It certainty is. However, my attitude is if you never try you'll never learn. It's actually nnot very hard, just takes a little practice. I taught myself and I can produce results on par with the professionals minus the exact colour matching. Without a paint lab, I can only come close - extremely close.

The big barrier for many of us is the gear. You need a suitable place to paint, the guns, compressor, a dryer/filter is an asset, and then ppe...a good respirator masks that fits properly is a necessity. I use one I'm tested for in my job, so I just bought the same one. I also use disposable gloves and disposal coveralls. I also use plastic shopping bags around my feet to avoid tracking that crap into the house. Sounds a little extreme, but once you read the msds sheets it really isn't.
 

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Last time I tried I had problems with the color matching and getting the paint/thinner mix right. I also had to put a lot more effort than I expected getting all traces of silicon off the surfaces to be painted.

Given the reliability of modern mechanical and electrical car components , painting is probably the most expensive repair/modification item most owners will ever face-it's a skill well worth having.
 

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Last time I tried I had problems with the color matching and getting the paint/thinner mix right. I also had to put a lot more effort than I expected getting all traces of silicon off the surfaces to be painted.

Given the reliability of modern mechanical and electrical car components , painting is probably the most expensive repair/modification item most owners will ever face-it's a skill well worth having.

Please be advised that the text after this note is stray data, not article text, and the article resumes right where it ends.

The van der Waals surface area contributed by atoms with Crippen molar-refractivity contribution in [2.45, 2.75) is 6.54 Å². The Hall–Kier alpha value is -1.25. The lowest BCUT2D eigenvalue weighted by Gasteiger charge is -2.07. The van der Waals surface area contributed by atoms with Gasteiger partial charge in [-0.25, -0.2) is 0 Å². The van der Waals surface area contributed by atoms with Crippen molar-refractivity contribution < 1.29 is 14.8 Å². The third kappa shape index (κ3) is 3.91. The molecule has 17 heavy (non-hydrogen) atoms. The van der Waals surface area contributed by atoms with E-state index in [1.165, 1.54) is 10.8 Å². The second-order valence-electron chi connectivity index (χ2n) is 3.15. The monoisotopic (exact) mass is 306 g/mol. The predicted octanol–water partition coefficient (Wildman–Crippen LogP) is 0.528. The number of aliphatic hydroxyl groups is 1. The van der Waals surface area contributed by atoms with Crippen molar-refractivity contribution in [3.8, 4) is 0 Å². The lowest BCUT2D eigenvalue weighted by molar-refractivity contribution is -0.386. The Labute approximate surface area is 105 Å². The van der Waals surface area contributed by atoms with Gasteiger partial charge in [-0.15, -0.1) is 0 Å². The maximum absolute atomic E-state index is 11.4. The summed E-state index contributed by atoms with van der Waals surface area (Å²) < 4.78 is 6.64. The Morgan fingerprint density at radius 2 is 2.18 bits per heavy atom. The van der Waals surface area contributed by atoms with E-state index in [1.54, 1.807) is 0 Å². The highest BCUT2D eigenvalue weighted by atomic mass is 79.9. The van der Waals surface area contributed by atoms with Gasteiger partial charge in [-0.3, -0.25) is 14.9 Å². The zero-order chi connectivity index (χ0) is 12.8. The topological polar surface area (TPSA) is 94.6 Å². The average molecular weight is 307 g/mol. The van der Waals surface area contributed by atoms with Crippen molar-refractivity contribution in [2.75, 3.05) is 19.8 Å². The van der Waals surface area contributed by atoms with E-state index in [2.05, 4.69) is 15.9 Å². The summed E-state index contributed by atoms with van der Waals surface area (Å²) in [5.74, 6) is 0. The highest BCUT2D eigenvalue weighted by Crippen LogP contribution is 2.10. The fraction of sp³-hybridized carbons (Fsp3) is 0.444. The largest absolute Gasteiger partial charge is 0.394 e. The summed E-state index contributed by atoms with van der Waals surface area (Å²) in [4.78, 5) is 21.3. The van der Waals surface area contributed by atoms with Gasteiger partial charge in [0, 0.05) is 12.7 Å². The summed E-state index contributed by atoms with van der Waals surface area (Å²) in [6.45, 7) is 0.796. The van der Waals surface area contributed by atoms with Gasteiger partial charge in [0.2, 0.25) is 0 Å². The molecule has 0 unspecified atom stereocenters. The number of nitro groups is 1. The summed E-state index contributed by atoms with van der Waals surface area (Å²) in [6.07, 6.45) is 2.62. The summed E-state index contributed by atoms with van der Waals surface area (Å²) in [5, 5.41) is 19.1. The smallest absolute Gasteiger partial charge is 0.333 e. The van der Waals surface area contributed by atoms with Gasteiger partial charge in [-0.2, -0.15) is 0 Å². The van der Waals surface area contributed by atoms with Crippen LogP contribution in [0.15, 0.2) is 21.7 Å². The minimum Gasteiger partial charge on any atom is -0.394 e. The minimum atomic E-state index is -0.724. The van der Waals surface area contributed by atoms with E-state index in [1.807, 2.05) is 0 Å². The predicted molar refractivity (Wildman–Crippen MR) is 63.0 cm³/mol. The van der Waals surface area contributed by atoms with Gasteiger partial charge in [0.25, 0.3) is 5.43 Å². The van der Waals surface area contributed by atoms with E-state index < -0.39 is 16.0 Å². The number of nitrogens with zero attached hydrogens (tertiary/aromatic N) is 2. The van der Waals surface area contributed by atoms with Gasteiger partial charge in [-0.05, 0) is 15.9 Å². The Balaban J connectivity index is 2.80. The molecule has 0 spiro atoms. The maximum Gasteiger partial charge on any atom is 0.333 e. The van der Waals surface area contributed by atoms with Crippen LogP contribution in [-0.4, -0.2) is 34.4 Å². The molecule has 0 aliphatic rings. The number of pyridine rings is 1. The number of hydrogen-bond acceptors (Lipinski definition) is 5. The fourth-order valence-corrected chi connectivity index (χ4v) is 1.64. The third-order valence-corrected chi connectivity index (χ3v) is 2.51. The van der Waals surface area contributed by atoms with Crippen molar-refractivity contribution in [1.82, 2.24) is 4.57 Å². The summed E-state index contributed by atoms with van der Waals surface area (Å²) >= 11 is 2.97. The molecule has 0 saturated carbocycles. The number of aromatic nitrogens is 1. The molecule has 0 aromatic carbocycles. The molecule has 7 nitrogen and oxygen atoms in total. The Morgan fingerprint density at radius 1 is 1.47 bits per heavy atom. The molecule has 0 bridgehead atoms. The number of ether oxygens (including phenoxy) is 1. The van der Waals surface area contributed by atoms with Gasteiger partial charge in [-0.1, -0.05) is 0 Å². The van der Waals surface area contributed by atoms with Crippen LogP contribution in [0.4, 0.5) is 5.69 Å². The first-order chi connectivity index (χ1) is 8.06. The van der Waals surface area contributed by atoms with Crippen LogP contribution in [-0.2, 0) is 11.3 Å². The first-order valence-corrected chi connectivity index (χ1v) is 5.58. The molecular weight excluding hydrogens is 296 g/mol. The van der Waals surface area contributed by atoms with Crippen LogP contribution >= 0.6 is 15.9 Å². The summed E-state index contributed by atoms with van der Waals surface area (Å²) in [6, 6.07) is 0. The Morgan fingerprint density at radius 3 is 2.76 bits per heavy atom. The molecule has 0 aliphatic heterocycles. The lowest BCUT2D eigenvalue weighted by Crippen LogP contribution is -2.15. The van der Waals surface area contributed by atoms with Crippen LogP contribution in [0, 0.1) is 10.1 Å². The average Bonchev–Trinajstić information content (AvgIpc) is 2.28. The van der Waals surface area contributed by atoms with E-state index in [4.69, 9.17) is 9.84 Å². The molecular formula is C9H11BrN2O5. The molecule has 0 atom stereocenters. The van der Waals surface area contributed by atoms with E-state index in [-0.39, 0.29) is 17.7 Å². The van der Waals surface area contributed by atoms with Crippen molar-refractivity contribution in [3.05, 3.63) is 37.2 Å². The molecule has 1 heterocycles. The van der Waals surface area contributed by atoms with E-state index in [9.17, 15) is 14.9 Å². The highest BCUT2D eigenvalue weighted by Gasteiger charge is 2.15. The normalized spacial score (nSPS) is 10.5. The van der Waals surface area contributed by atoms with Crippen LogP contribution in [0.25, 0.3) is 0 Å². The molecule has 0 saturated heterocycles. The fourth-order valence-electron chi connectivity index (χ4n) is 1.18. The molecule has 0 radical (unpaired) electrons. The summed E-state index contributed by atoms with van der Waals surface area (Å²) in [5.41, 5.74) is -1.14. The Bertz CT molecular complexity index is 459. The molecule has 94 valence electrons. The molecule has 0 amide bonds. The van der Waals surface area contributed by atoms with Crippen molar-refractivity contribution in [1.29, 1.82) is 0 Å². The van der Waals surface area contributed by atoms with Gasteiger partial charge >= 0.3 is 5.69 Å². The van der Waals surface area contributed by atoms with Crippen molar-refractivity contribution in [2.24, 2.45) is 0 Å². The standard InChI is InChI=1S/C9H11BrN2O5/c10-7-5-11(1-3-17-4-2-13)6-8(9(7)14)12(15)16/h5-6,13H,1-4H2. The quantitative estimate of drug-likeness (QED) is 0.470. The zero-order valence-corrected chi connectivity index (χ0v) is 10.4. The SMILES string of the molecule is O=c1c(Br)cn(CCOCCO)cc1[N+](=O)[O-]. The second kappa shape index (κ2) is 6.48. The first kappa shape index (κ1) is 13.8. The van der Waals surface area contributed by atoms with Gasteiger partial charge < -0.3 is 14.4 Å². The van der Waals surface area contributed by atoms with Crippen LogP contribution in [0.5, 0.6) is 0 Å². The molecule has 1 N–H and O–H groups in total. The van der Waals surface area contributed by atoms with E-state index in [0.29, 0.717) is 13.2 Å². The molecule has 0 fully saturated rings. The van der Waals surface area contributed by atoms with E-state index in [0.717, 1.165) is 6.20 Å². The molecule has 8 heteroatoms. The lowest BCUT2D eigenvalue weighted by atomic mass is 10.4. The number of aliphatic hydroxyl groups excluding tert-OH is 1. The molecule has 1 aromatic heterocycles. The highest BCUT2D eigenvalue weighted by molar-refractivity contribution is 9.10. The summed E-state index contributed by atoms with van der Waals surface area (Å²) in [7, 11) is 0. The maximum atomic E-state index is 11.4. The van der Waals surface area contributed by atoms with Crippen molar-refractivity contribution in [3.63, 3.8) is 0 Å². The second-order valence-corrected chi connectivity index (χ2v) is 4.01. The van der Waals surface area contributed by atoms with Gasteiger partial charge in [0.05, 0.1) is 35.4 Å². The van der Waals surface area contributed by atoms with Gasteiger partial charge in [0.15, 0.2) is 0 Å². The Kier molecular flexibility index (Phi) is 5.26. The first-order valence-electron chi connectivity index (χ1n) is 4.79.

If you're doing it yourself you have to accept the fact that you will never get the colour exactly matched. Its just not possible. You'll be buying a can of paint mixed to your paint code which will be very very close.

As for the thinner mix, yes it can be a pain to get it right. Check what the ratio is with the paint manufacturer. Usually 2:1 base to thinner. I found using a plastic shot glass to work well.

Getting it clean sucks. I start with a dry wipe and then a through cleaning with grease and wax remover. Once that dries out use tack cloths. Paint right after.

One big consideration is a clean area to paint. You can't do this outside and expect good results. I clean the crap out of my garage and cover everything in plastic to get rid of the dust since it's toxic. Staple sheets of thin plastic from the joists overhead and you have a decent but ghetto paint booth.

I do primer, base coat and clear coat all separately. I find I get better results that way. Usually 2-3 coats primer, light sand, clean with air and tack cloth. At least 3 coats of base, again clean with tack cloth. Then clear for 3 coats. Let it harden. After a couple days to cure it can be buffed to smooth it out.

Some fun things I learned: nitrile gloves are best. The chemicals will eat vinyl. Those litterily fell off my hands mid job. The chemicals will also eat some other plastics as well. An empty water bottle makes for a great waste paint disposal. For example, when you flush the gun with thinner after or any leftovers.

Your mask is insanely important. I can't stress enough on getting a good one that fits properly. You shouldn't smell a thing through it.if you do, it either needs new cartridges or doesn't fit right. The cartridges should be a combination P100/organic vapor.
 

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As far as New Genuine OEM parts goes, your most cost-effective option is tascaparts.com. If you're in the US, I believe they offer free shipping (or at least to the lower 48 states) as well.
Tascaparts is good. I also compare their prices to oemautopartz.com. They're out of California and generally shipping is $20, so if you buy one little washer, forget it. But if you spend a couple of hundred dollars, the discount typically more than makes up for the shipping cost.

Once I get the part number from either of those two sites, I check Amazon and see what of deals they have to offer.